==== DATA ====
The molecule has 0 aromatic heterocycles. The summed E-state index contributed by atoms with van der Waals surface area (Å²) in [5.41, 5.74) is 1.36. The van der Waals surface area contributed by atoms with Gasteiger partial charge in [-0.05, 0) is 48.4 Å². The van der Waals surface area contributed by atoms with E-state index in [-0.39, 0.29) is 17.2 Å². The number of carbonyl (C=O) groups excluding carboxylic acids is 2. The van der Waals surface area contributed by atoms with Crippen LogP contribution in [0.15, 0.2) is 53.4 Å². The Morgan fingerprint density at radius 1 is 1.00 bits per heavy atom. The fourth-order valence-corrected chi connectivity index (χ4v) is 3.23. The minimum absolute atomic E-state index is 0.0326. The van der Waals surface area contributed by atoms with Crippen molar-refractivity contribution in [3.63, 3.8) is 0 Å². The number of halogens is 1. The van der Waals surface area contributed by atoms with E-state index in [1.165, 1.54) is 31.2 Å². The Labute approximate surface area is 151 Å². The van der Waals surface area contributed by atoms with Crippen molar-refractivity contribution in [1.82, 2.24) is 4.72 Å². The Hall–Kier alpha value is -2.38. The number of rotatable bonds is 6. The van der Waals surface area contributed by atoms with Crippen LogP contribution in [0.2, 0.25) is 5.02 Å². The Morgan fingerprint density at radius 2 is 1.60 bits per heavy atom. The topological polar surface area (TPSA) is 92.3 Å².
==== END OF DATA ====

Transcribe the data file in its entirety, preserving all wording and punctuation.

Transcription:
The molecule has 0 aromatic heterocycles. The summed E-state index contributed by atoms with van der Waals surface area (Å²) in [5.41, 5.74) is 1.36. The van der Waals surface area contributed by atoms with Gasteiger partial charge in [-0.05, 0) is 48.4 Å². The van der Waals surface area contributed by atoms with E-state index in [-0.39, 0.29) is 17.2 Å². The number of carbonyl (C=O) groups excluding carboxylic acids is 2. The van der Waals surface area contributed by atoms with Crippen LogP contribution in [0.15, 0.2) is 53.4 Å². The Morgan fingerprint density at radius 1 is 1.00 bits per heavy atom. The fourth-order valence-corrected chi connectivity index (χ4v) is 3.23. The minimum absolute atomic E-state index is 0.0326. The van der Waals surface area contributed by atoms with Crippen molar-refractivity contribution in [3.63, 3.8) is 0 Å². The number of halogens is 1. The van der Waals surface area contributed by atoms with E-state index in [1.165, 1.54) is 31.2 Å². The Labute approximate surface area is 151 Å². The van der Waals surface area contributed by atoms with Crippen molar-refractivity contribution in [1.82, 2.24) is 4.72 Å². The Hall–Kier alpha value is -2.38. The number of rotatable bonds is 6. The van der Waals surface area contributed by atoms with Crippen LogP contribution in [0.2, 0.25) is 5.02 Å². The Morgan fingerprint density at radius 2 is 1.60 bits per heavy atom. The topological polar surface area (TPSA) is 92.3 Å².